Packing had been quick and unsentimental. All she put in that ugly red suitcase were a few practical articles of clothing. Her once beautiful Italian shoes and other, finer stuff she left on the top shelf of her closet. No mementos, no diaries, letters, cherished objects, and above all, no pictures. She felt she had to be radical about this, merciless, so to avoid the awkwardness of choosing and the sadness of parting, she decided not to take anything with a private history. Only the most essential made it into her suitcase: the manuscript of a study (rendered officially classified), her little red Olivetti typewriter, sweaters and pants for everyday wear. She had no coat, only a well-worn leather jacket, but she was heading for the Mediterranean region anyway. Winter never had any attraction for her. She didn't care for heavy and warm things; all her clothes were simple, easy to wear.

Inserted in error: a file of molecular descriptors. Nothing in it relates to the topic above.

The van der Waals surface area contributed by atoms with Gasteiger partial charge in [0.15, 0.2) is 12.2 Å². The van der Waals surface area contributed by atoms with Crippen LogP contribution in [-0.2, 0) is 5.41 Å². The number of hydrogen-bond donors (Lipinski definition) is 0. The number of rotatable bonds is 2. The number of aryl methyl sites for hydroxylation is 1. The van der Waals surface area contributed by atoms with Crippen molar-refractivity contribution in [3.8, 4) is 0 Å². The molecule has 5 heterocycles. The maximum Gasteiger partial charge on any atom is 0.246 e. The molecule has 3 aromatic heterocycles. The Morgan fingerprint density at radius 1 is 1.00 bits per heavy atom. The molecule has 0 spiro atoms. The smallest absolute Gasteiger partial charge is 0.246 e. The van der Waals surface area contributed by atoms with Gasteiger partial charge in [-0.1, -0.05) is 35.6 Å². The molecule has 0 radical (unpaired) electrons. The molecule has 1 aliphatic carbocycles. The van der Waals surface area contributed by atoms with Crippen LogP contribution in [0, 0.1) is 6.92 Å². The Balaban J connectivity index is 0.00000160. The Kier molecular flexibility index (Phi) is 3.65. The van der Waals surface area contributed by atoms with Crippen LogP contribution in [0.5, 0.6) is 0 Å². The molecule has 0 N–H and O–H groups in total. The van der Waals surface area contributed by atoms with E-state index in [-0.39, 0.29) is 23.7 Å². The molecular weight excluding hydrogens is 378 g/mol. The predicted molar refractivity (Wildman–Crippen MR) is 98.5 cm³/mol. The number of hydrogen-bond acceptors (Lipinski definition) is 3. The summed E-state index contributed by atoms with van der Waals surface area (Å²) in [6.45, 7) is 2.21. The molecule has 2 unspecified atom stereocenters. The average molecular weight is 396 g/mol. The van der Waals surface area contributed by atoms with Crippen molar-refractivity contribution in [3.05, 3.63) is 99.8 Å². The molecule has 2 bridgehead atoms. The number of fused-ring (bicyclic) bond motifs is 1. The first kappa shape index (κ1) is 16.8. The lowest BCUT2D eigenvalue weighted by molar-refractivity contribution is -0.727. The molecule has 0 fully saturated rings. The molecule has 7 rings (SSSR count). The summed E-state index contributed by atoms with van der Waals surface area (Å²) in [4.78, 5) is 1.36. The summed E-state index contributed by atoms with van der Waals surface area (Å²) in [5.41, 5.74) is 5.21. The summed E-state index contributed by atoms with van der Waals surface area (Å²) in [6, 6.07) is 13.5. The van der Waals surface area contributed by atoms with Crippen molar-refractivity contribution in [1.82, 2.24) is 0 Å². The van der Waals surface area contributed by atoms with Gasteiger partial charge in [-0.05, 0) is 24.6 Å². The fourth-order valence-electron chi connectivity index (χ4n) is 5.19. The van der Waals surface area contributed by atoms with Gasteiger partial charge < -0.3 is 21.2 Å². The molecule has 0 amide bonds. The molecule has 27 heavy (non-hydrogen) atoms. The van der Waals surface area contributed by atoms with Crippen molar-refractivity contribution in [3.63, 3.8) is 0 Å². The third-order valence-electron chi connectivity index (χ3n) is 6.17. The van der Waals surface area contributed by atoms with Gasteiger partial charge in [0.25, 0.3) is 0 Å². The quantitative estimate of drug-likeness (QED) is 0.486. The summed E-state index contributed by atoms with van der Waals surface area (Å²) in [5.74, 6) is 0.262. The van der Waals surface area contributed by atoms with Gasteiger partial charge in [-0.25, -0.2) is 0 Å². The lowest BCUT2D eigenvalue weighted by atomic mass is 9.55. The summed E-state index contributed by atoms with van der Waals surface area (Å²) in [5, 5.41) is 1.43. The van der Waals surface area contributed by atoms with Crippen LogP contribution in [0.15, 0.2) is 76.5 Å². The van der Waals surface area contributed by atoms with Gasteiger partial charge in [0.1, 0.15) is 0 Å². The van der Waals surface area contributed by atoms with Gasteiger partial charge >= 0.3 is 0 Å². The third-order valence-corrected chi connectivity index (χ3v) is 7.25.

Sitting on the floor, she took stock: "I'm leaving everything here: the Meissen china that came as a gift, the much-liked coffee cups, the espresso machine, the iron. I will not lock up anything, not even private papers and documents. The person who will live in the apartment should feel at home. When I come back – who knows when, why, and if at all – I'll see if the same system is still in place, and if its rules still apply."

She didn't invite anyone for a final farewell. Her feeling was that since the house was under surveillance, everyone had to decide for themselves whether they cared to get on the list of the watched and the snooped-after. But whoever showed up would be warmly welcomed, for one more glass of wine, one more embrace. And the faithful ones did come—students and old sweethearts and colleagues eager to be up on the latest. After the odd silence of recent months, her home's once lively, pungent atmosphere seemed to return. They came to take one last dip in the uncommon effervescence of marginality. And they brought gifts too: from her seminar group she got a silver bracelet, an admirer gave her a pair of leather thongs and a good-luck die. Her "children", as well as her former students, were the most thoughtful. They took the Godspeed and the separation seriously. As they did the very different and cozy spirit of the years they spent together.